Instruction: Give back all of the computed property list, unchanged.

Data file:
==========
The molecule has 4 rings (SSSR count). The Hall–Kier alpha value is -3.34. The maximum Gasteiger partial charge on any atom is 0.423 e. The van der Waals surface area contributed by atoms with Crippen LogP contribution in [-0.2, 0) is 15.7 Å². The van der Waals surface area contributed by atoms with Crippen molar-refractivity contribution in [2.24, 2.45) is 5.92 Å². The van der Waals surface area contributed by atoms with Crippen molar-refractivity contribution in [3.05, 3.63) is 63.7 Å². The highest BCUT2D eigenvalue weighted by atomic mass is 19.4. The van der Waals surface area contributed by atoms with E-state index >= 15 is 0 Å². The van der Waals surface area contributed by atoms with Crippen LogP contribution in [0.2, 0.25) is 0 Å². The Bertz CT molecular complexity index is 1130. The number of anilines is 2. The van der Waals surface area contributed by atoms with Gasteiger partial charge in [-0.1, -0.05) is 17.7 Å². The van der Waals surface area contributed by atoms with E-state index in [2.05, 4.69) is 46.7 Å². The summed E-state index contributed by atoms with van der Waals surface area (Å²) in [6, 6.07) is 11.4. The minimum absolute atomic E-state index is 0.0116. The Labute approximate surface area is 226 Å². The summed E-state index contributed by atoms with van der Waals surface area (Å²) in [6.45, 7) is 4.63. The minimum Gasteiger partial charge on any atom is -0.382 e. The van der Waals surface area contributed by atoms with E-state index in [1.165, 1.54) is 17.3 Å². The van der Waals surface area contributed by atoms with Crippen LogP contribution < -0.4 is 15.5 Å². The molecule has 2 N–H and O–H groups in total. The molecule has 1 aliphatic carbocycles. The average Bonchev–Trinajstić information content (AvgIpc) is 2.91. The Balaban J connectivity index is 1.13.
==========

The molecule has 4 rings (SSSR count). The Hall–Kier alpha value is -3.34. The maximum Gasteiger partial charge on any atom is 0.423 e. The van der Waals surface area contributed by atoms with Crippen LogP contribution in [-0.2, 0) is 15.7 Å². The van der Waals surface area contributed by atoms with Crippen molar-refractivity contribution in [2.24, 2.45) is 5.92 Å². The van der Waals surface area contributed by atoms with Crippen molar-refractivity contribution in [3.05, 3.63) is 63.7 Å². The highest BCUT2D eigenvalue weighted by atomic mass is 19.4. The van der Waals surface area contributed by atoms with E-state index >= 15 is 0 Å². The van der Waals surface area contributed by atoms with Crippen LogP contribution in [0.2, 0.25) is 0 Å². The Bertz CT molecular complexity index is 1130. The number of anilines is 2. The van der Waals surface area contributed by atoms with Gasteiger partial charge in [-0.1, -0.05) is 17.7 Å². The van der Waals surface area contributed by atoms with E-state index in [2.05, 4.69) is 46.7 Å². The summed E-state index contributed by atoms with van der Waals surface area (Å²) in [6, 6.07) is 11.4. The minimum absolute atomic E-state index is 0.0116. The Labute approximate surface area is 226 Å². The summed E-state index contributed by atoms with van der Waals surface area (Å²) in [6.45, 7) is 4.63. The minimum Gasteiger partial charge on any atom is -0.382 e. The van der Waals surface area contributed by atoms with E-state index in [1.165, 1.54) is 17.3 Å². The van der Waals surface area contributed by atoms with Crippen LogP contribution < -0.4 is 15.5 Å². The molecule has 2 N–H and O–H groups in total. The molecule has 1 aliphatic carbocycles. The average Bonchev–Trinajstić information content (AvgIpc) is 2.91. The Balaban J connectivity index is 1.13.